Mathew Hart in action in 2011.
He dreamed of being the next Mark Webber, now Mathew Hart's motor racing career is washed up at 18 and he's hoping to drive heavy machines at the mines.
The Australian Formula Ford Championship, a breeding ground for some of the country's most successful racers, will be axed at the end of this season because of rising costs and lack of financial support.
But Hart, a young Canberra driver who was rookie of the year in 2011 and finished runner-up in the Formula Ford series in 2012, had seen the writing on the wall.
Despite impressing national and international teams in testing, Hart quit racing last December, disillusioned that money rather than talent was ruining the sport.
Among Formula Ford's most notable graduates are Formula One drivers Webber and Daniel Ricciardo, IndyCar pilot Will Power, NASCAR's Marcos Ambrose, as well as V8 Supercars champions Jamie Whincup, Craig Lowndes and Garth Tander.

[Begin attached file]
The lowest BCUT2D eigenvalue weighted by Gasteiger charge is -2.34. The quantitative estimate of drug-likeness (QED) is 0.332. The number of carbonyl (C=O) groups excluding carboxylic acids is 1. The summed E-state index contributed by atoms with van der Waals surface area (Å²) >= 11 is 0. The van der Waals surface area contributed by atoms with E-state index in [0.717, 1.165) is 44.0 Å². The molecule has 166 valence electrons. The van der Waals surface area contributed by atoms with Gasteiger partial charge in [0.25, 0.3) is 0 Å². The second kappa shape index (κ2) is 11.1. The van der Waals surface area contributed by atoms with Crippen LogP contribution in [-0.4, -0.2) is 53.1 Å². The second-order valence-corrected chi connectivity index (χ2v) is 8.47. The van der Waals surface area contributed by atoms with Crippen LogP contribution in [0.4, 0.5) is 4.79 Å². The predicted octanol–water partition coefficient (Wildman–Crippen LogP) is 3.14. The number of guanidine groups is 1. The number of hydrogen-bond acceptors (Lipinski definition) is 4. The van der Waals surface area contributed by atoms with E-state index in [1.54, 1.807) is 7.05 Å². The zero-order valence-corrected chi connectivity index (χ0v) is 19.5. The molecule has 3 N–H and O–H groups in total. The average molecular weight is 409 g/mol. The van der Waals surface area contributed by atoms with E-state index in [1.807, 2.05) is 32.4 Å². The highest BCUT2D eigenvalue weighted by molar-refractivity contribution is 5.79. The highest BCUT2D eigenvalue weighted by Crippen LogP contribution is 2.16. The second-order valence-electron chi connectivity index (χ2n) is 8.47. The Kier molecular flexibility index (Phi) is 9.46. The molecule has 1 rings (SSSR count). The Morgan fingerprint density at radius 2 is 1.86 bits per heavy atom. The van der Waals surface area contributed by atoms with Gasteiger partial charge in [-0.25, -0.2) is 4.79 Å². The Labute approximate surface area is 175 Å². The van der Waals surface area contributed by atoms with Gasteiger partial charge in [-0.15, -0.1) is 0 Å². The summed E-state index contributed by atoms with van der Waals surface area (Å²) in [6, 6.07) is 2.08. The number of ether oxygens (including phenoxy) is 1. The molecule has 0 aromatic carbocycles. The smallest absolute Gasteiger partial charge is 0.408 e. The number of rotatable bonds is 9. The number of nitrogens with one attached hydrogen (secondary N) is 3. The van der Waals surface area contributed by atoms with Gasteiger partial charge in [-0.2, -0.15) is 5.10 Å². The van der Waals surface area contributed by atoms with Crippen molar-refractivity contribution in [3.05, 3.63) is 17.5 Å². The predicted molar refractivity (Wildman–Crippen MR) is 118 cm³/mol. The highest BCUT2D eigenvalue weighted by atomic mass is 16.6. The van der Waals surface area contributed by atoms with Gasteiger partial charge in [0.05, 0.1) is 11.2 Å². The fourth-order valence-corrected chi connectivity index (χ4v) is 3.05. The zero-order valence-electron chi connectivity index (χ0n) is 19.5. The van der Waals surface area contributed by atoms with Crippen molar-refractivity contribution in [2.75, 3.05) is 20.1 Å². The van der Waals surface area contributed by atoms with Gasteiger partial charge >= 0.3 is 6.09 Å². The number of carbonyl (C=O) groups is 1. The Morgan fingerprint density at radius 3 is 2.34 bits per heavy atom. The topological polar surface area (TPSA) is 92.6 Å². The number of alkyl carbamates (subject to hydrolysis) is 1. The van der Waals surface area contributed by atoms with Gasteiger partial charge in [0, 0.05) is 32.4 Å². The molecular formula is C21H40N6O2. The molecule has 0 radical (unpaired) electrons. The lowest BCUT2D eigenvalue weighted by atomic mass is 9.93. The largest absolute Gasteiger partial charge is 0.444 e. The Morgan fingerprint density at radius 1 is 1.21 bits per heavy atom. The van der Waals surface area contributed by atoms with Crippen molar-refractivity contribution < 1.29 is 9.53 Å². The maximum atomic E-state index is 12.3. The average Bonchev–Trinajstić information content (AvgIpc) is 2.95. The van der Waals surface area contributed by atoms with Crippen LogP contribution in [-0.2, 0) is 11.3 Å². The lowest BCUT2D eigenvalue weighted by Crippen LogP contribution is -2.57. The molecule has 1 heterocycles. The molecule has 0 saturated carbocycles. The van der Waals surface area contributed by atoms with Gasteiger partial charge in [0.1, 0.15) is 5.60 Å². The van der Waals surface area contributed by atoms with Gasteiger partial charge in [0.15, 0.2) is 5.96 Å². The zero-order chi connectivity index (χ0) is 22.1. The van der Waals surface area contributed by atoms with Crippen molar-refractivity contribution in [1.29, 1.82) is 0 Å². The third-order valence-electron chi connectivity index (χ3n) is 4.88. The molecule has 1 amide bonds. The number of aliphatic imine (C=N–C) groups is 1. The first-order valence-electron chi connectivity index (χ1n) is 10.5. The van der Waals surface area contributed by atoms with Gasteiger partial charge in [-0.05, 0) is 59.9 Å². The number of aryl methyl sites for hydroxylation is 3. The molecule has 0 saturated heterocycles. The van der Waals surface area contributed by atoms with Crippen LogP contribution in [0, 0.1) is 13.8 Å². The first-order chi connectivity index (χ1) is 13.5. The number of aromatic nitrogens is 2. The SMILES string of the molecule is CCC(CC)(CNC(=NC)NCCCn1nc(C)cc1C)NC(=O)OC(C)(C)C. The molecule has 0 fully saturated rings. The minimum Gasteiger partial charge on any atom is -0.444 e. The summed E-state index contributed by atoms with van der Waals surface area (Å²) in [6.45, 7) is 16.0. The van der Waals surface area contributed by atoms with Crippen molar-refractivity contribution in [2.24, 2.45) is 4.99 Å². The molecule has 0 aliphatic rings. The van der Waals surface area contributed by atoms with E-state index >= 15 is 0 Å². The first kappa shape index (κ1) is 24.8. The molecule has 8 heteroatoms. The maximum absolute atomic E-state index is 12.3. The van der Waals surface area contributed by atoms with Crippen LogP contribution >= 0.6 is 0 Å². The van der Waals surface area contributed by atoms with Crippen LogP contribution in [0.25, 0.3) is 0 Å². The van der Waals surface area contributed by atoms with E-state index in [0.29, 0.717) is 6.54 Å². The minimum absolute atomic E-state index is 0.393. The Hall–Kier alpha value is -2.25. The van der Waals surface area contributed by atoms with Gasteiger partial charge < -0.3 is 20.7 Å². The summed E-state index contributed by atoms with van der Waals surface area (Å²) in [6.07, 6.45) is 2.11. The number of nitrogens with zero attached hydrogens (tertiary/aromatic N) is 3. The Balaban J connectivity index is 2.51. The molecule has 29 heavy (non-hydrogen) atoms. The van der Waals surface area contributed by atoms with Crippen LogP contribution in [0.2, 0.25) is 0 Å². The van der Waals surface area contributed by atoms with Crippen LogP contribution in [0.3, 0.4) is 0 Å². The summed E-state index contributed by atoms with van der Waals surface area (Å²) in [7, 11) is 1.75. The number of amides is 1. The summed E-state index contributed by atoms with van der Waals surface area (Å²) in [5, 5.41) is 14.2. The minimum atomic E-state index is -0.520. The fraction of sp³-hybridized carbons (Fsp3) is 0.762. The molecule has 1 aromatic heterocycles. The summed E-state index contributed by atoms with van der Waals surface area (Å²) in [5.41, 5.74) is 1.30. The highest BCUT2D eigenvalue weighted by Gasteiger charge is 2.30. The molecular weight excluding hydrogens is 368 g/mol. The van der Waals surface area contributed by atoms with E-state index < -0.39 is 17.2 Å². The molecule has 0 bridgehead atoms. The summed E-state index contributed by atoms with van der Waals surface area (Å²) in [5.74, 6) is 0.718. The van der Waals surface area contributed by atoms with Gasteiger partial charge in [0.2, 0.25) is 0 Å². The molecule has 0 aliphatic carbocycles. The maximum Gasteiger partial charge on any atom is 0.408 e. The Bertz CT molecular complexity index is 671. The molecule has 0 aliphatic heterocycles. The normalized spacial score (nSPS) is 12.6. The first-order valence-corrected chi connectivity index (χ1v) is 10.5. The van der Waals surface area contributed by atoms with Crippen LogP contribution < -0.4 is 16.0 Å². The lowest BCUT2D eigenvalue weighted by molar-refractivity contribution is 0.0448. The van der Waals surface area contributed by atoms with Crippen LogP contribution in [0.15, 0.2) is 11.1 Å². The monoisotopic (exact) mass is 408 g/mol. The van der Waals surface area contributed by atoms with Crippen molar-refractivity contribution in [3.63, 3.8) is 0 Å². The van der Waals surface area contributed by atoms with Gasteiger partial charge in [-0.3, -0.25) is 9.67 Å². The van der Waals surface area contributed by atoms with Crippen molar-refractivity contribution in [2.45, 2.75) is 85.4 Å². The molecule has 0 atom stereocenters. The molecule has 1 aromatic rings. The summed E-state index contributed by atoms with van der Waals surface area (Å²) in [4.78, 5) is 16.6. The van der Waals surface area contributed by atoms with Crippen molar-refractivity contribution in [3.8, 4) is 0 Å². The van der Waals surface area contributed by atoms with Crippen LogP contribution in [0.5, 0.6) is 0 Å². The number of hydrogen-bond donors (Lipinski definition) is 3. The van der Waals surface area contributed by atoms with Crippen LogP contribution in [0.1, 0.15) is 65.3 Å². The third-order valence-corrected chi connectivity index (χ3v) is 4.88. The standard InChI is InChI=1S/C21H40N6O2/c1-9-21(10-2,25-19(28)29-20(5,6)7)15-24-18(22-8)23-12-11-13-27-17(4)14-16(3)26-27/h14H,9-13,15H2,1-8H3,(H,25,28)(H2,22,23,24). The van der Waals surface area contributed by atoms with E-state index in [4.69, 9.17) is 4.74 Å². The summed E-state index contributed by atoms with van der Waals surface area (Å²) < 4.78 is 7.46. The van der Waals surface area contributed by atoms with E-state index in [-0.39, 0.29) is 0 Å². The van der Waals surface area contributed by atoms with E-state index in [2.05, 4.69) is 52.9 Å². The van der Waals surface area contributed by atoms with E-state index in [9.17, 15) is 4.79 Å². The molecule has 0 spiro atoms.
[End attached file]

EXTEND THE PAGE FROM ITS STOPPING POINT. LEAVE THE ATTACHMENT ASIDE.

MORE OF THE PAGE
Hart said he had submitted about 150 sponsorship proposals before abandoning racing and he feared for the development of Australian drivers.
''It's not good for Australian motor sport considering most of the V8 Supercar drivers and people who go overseas start in Formula Ford and learn their race craft from that,'' Hart said.
''Me and my family could see it coming, we couldn't afford to race, numbers were dropping and the corporate sponsorship from within Formula Ford was dropping as well … I didn't think it would be this soon.''
Hart ventured overseas last year to trial for seats in America and Europe. Despite leading testing for the US S2000 Championship in America and the Lotus GT Junior team in Spain, he would have had to pay up to $200,000 a year to drive competitively.
Hart's parents had already remortgaged their home to help fund their son's aspirations but he has now walked away.
''It all adds up and it's pretty disappointing to just throw it away like that and not have the opportunity to take it further,'' Hart said.
''I'd really love to be behind a car and make a career from it, that's what I'm good at, but the money you have to find these days to race is just ridiculous.
''I can't really see where the rest of the talent's going to come through, to develop skills to race V8 Supercars or go overseas.''
Hart, who has worked as a brickies' labourer this year, is now unemployed.
''I want to get into driving machines and go to the mines.''